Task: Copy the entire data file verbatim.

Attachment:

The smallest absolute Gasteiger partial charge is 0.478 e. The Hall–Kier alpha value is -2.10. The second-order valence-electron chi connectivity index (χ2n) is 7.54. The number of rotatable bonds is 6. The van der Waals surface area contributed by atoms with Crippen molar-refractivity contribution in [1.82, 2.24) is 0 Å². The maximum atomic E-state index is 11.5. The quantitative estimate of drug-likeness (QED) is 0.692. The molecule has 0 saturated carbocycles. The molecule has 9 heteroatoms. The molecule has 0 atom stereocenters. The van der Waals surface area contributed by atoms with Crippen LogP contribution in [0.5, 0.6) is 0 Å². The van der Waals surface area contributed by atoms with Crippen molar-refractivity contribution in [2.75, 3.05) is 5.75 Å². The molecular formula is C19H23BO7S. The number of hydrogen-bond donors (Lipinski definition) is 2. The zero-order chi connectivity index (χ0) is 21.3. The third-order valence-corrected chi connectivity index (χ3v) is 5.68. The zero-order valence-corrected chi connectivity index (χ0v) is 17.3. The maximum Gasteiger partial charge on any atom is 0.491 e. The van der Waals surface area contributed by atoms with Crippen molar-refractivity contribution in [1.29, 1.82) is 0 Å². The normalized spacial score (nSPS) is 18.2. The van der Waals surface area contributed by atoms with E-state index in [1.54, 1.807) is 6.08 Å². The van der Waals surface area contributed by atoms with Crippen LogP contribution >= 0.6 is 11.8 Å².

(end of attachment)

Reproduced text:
The smallest absolute Gasteiger partial charge is 0.478 e. The Hall–Kier alpha value is -2.10. The second-order valence-electron chi connectivity index (χ2n) is 7.54. The number of rotatable bonds is 6. The van der Waals surface area contributed by atoms with Crippen molar-refractivity contribution in [1.82, 2.24) is 0 Å². The maximum atomic E-state index is 11.5. The quantitative estimate of drug-likeness (QED) is 0.692. The molecule has 0 saturated carbocycles. The molecule has 9 heteroatoms. The molecule has 0 atom stereocenters. The van der Waals surface area contributed by atoms with Crippen LogP contribution in [0.5, 0.6) is 0 Å². The van der Waals surface area contributed by atoms with Crippen molar-refractivity contribution in [2.75, 3.05) is 5.75 Å². The molecular formula is C19H23BO7S. The number of hydrogen-bond donors (Lipinski definition) is 2. The zero-order chi connectivity index (χ0) is 21.3. The third-order valence-corrected chi connectivity index (χ3v) is 5.68. The zero-order valence-corrected chi connectivity index (χ0v) is 17.3. The maximum Gasteiger partial charge on any atom is 0.491 e. The van der Waals surface area contributed by atoms with Crippen molar-refractivity contribution in [1.29, 1.82) is 0 Å². The normalized spacial score (nSPS) is 18.2. The van der Waals surface area contributed by atoms with E-state index in [1.54, 1.807) is 6.08 Å². The van der Waals surface area contributed by atoms with Crippen LogP contribution >= 0.6 is 11.8 Å².